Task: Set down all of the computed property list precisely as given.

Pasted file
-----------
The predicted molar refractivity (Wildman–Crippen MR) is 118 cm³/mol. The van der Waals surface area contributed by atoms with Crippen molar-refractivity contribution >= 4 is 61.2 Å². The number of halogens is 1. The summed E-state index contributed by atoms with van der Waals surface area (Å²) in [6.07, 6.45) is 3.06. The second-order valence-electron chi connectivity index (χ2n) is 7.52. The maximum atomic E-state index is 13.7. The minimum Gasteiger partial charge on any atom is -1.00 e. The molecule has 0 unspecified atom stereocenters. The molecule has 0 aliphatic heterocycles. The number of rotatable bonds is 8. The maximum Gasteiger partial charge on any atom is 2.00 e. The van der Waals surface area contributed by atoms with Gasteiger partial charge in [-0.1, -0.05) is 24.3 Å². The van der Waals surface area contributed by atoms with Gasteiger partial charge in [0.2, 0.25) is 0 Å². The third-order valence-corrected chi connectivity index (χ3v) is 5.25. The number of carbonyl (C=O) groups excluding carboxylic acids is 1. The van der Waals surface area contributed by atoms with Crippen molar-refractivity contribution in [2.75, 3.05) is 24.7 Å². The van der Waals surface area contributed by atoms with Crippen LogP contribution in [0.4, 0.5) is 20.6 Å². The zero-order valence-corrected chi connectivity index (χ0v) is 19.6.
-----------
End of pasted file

The predicted molar refractivity (Wildman–Crippen MR) is 118 cm³/mol. The van der Waals surface area contributed by atoms with Crippen molar-refractivity contribution >= 4 is 61.2 Å². The number of halogens is 1. The summed E-state index contributed by atoms with van der Waals surface area (Å²) in [6.07, 6.45) is 3.06. The second-order valence-electron chi connectivity index (χ2n) is 7.52. The maximum atomic E-state index is 13.7. The minimum Gasteiger partial charge on any atom is -1.00 e. The molecule has 0 unspecified atom stereocenters. The molecule has 0 aliphatic heterocycles. The number of rotatable bonds is 8. The maximum Gasteiger partial charge on any atom is 2.00 e. The van der Waals surface area contributed by atoms with Gasteiger partial charge in [-0.1, -0.05) is 24.3 Å². The van der Waals surface area contributed by atoms with Gasteiger partial charge in [0.2, 0.25) is 0 Å². The third-order valence-corrected chi connectivity index (χ3v) is 5.25. The number of carbonyl (C=O) groups excluding carboxylic acids is 1. The van der Waals surface area contributed by atoms with Crippen molar-refractivity contribution in [2.75, 3.05) is 24.7 Å². The van der Waals surface area contributed by atoms with Crippen LogP contribution in [0.4, 0.5) is 20.6 Å². The zero-order valence-corrected chi connectivity index (χ0v) is 19.6.